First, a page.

It was a busy week, but we made it through Braves Baseball camp! My daughter was so excited about the fact that girls could join in the fun and play baseball with the boys. She walked up to those coaches on the first day with her head held high and a big smile on her face. It was like a scene out of the best girl power movie you can think of.
In slow motion, we walked down the hill to meet the coaches and get our uniform to change into before camp kicked off. As we passed each family in the area, they turned to look at us. Moms of little boys smiled and nodded at me in an astounding show of support. Little girls that were there to drop off their brothers were tugging on their mother's arms and saying, “See Mom, girls can play too. I want to play baseball!” I couldn't have been more proud of my daughter and her courage at that moment. Her sister was pretty upset that she couldn't stay and play also.
All week I was a ball of nerves about this camp. There was a very high chance that she was the only girl there. I kept wanting to give her advice about being brave and not letting the boys pick on her because she was a girl, but I stopped myself each time. I knew that if I said anything that I was feeding her fear, and she needed to experience everything on her terms, not mine. I had to let go and not think of the negative things that could happen, and build up the excitement of doing something special.
We got to the table and found out that a handful of the coaches were women! We grabbed our uniform and headed for the bathroom to changed. I joked around that she wouldn't have to wait long to use the bathroom because there were only a handful of girls here. We also discovered that she was on a team with another little girl in camp her age.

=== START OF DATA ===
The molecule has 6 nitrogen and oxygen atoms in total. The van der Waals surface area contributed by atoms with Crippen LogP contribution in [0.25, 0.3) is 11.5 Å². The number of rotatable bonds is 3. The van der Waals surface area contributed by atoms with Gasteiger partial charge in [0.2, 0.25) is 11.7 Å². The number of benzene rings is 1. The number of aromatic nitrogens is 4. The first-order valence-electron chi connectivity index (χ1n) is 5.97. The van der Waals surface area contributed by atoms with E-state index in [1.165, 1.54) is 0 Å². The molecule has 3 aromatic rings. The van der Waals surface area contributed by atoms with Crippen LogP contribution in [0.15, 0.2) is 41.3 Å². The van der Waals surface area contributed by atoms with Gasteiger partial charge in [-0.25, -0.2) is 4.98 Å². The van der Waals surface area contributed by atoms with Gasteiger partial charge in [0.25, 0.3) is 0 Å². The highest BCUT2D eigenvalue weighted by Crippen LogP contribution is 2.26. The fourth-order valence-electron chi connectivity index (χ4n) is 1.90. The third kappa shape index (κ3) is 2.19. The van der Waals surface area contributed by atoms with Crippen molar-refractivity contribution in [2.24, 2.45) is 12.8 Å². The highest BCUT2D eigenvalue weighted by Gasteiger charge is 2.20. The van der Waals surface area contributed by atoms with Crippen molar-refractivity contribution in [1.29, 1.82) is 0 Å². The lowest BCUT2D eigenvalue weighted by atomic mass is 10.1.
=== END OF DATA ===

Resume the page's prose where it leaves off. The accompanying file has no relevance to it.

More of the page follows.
During the week she faced some challenges which I knew she would, simply because she has never played baseball in her life and she was learning everything for the first time. I honestly expected her to tell me she hated the first day and didn't want to go back but she told me her stories and how she worked through them. She got hit in the face a few times with the ball and decided to sit out during some of the challenges because her fear of not knowing what to do got the best of her. She begged me to let her take her bat to camp the following day, so she didn't have to deal with the boys giving her dirty looks because a girl was touching their bat. Later in the week the coach informed me that she started jumping back in after sitting out which earned her the Captain title for a day. Her “don't give up” attitude blossomed for the first time. On the second to last day, the kids play a World Series game, and some of the MVP's get to pie the coach of their choice. They also got to pick a coach to be covered by the bucket of ice water. Which I'm sure felt excellent because it's been in the 90's all summer. During the World Series day, the kids wore eye blacks with goals written on them. My goal for her was to be brave, and hers was to hit a homerun.
On the last day, the kids got to take a field trip to Turner Field and meet the starting pitcher Matt Wisler. They got to take an awesome tour around the park and even play on the field. She came home in a fit of excitement to tell me about all the cool places she got to go including the bull pin, dugout and onto the field.
Braves Baseball Camp was a huge success for my daughter. She got to do something she thought was only for boys and prove that she can do anything she puts her mind to. It was a proud moment that I hope she will remember forever.